The state has not had a mountain lion population for more than 150 years
A young male mountain lion was captured last week in Springfield, Illinois.
Due to over harvest and habitat loss, mountain lions were eliminated from the state more than 150 years ago. Even though there are sightings reported each year, most turn out to be bobcats or feral cats. But recently, the real thing has made an appearance or two in the state. In early October a vehicle hit and killed a mountain lion on Interstate 88 in Kane County, according to the Daily Herald.
According to Patch.com, the recently captured mountain lion had journeyed across the Midwest into the state, where the Illinois Department of Natural Resources tracked and observed the collared cat for days before tranquilizing and relocating it.
The animal was captured and fitted with a GPS collar last fall in Nebraska by the state’s Game and Parks Commission. The cat traveled across Nebraska and through Iowa with no reported human conflicts — then passed into western McDonough County in Illinois and likely Cass County before coming to Springfield.
When the mountain lion strayed into residential and business areas of Springfield, wildlife and public safety experts determined it posed an "imminent threat" to people and property. Staff from the U.S. Department of Agriculture's Wildlife Services tranquilized it and took it to the Exotic Feline Rescue Center, a 260-acre facility in Center Point that offers veterinary care and a permanent home for large and exotic cats.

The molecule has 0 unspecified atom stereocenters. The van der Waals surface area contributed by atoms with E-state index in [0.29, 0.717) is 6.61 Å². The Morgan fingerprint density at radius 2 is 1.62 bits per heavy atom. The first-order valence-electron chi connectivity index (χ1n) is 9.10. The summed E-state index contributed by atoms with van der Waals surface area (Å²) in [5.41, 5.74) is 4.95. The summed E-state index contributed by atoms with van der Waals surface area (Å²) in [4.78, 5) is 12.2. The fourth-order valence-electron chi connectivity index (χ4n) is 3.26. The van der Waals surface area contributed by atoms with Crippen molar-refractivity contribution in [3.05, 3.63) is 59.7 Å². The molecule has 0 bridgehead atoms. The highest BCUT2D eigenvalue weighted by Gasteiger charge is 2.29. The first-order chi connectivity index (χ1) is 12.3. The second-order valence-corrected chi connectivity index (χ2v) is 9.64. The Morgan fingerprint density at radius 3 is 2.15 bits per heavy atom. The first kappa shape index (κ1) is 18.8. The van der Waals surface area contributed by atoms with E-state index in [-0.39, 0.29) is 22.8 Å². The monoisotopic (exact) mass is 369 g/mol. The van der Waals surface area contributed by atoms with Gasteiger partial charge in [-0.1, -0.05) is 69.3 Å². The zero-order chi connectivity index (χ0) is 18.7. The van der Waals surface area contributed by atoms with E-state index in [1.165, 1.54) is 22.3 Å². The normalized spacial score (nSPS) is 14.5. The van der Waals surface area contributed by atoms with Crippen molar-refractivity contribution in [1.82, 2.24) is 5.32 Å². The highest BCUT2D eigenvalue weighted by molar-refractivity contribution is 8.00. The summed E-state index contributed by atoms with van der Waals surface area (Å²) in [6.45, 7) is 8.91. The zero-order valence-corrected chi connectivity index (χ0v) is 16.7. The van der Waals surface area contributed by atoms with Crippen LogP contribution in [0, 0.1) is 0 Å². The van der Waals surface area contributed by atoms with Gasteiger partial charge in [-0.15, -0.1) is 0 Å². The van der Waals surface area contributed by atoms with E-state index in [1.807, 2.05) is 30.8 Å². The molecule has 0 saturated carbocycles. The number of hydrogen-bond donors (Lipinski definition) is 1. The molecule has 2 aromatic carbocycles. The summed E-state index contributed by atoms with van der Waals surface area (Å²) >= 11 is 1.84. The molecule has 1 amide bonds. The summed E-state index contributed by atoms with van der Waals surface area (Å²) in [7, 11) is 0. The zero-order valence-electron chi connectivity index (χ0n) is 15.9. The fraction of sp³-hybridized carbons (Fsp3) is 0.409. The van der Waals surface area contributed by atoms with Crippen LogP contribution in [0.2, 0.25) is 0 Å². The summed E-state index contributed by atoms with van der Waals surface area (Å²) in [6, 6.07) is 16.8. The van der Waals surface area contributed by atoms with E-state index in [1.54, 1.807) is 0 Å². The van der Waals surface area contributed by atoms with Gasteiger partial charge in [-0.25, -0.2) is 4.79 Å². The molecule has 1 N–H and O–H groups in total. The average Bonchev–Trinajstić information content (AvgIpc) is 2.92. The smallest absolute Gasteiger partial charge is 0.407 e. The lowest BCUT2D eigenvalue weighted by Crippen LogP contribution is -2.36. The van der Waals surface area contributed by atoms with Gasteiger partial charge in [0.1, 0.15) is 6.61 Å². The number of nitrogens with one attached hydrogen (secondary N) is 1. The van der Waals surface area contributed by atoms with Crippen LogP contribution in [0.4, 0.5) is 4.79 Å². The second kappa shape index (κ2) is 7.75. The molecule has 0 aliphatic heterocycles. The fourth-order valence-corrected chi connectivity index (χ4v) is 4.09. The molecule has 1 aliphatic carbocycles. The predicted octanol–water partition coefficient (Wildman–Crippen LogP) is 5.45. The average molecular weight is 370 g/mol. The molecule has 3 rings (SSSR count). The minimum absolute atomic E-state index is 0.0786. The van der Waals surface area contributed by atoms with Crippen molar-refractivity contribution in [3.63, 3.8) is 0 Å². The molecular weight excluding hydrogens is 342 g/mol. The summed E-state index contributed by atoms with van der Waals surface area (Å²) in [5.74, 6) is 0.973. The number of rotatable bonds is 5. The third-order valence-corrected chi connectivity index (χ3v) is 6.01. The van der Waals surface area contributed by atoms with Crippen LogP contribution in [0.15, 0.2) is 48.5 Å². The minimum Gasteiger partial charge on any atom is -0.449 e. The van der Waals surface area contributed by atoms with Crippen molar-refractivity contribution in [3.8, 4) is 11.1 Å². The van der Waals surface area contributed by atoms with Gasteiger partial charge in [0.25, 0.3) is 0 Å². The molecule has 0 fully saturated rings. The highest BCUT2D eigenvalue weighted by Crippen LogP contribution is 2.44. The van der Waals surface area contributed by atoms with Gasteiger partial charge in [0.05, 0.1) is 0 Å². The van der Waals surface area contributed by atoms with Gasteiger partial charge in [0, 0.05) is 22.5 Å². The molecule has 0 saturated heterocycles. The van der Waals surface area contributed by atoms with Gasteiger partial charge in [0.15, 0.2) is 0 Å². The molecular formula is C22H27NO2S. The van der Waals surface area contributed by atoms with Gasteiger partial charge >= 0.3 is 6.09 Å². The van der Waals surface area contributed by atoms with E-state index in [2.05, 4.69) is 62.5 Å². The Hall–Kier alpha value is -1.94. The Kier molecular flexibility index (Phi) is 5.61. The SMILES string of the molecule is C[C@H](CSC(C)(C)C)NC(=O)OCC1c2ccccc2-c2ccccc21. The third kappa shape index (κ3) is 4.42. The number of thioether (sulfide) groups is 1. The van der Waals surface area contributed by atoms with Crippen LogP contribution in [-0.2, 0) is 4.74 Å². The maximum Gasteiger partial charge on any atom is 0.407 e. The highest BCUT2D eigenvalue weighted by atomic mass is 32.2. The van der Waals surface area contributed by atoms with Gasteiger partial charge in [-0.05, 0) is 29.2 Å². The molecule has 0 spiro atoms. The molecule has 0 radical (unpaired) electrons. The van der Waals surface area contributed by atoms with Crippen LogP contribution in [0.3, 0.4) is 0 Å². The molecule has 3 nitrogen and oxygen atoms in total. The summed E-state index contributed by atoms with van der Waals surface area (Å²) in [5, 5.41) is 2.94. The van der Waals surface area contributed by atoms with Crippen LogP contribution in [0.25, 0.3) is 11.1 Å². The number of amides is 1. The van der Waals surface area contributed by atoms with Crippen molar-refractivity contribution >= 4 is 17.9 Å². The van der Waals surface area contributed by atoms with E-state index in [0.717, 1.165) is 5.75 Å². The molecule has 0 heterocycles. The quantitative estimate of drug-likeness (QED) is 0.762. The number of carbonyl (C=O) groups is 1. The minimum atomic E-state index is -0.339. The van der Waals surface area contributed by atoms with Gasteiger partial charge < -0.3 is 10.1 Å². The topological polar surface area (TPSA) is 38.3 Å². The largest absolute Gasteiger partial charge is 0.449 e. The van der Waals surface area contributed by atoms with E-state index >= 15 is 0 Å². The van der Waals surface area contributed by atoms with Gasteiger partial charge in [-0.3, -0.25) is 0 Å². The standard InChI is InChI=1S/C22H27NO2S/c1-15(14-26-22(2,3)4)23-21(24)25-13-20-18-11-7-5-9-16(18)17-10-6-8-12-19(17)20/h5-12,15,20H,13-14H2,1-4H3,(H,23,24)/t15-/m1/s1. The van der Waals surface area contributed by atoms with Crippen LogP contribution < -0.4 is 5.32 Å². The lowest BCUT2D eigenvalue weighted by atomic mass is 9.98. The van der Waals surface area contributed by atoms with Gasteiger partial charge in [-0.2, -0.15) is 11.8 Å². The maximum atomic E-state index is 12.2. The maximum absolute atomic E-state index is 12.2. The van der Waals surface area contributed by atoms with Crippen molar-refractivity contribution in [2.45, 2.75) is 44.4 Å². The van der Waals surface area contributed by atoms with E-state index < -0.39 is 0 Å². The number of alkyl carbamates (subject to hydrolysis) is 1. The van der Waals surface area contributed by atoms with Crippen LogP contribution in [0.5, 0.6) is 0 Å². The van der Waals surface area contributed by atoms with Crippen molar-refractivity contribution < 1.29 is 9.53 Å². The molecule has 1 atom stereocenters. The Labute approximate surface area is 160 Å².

“I am confident that the mountain lion will be protected and cared for at its new home,” department Director Colleen Callahan said in a news release Friday. “I also want to thank the families of Springfield for being cautious and keeping their distance while our experts worked to ensure the safety of the community and the mountain lion.”
In Illinois it’s illegal to hunt, kill, or harass mountain lions unless they pose an imminent threat to people or property.
Stephanie Mallory is a mom, a hunter and Realtree’s PR Coordinator. She’s here to deliver an insider’s look at the outdoor business and give her opinion on all things outdoors—whether you asked for it or not.